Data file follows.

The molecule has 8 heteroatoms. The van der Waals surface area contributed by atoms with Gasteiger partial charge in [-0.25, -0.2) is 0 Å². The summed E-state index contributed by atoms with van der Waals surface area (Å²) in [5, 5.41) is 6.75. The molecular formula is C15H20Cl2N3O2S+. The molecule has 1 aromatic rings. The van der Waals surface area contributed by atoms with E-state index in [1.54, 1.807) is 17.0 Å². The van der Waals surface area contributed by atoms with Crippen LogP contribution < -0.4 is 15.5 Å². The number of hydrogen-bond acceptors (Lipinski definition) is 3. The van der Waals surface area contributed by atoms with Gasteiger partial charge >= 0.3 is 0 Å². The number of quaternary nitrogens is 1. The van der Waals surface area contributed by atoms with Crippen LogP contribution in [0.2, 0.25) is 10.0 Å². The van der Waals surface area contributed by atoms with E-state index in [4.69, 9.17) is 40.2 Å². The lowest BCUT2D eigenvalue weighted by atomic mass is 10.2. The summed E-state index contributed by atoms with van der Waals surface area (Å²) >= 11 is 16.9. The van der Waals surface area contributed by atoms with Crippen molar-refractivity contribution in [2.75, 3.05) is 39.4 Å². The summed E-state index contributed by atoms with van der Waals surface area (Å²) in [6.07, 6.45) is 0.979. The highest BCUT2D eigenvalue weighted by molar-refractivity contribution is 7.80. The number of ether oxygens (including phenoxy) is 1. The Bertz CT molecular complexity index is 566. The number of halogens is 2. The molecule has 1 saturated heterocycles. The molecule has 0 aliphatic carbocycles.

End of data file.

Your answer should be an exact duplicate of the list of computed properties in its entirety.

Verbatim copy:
The molecule has 8 heteroatoms. The van der Waals surface area contributed by atoms with Gasteiger partial charge in [-0.25, -0.2) is 0 Å². The summed E-state index contributed by atoms with van der Waals surface area (Å²) in [5, 5.41) is 6.75. The molecular formula is C15H20Cl2N3O2S+. The molecule has 1 aromatic rings. The van der Waals surface area contributed by atoms with E-state index in [1.54, 1.807) is 17.0 Å². The van der Waals surface area contributed by atoms with Crippen LogP contribution < -0.4 is 15.5 Å². The number of hydrogen-bond acceptors (Lipinski definition) is 3. The van der Waals surface area contributed by atoms with Gasteiger partial charge >= 0.3 is 0 Å². The number of quaternary nitrogens is 1. The van der Waals surface area contributed by atoms with Crippen LogP contribution in [0.2, 0.25) is 10.0 Å². The van der Waals surface area contributed by atoms with E-state index in [4.69, 9.17) is 40.2 Å². The lowest BCUT2D eigenvalue weighted by atomic mass is 10.2. The summed E-state index contributed by atoms with van der Waals surface area (Å²) >= 11 is 16.9. The van der Waals surface area contributed by atoms with Crippen molar-refractivity contribution in [2.75, 3.05) is 39.4 Å². The summed E-state index contributed by atoms with van der Waals surface area (Å²) in [6.07, 6.45) is 0.979. The highest BCUT2D eigenvalue weighted by molar-refractivity contribution is 7.80. The number of ether oxygens (including phenoxy) is 1. The Bertz CT molecular complexity index is 566. The number of halogens is 2. The molecule has 1 saturated heterocycles. The molecule has 0 aliphatic carbocycles.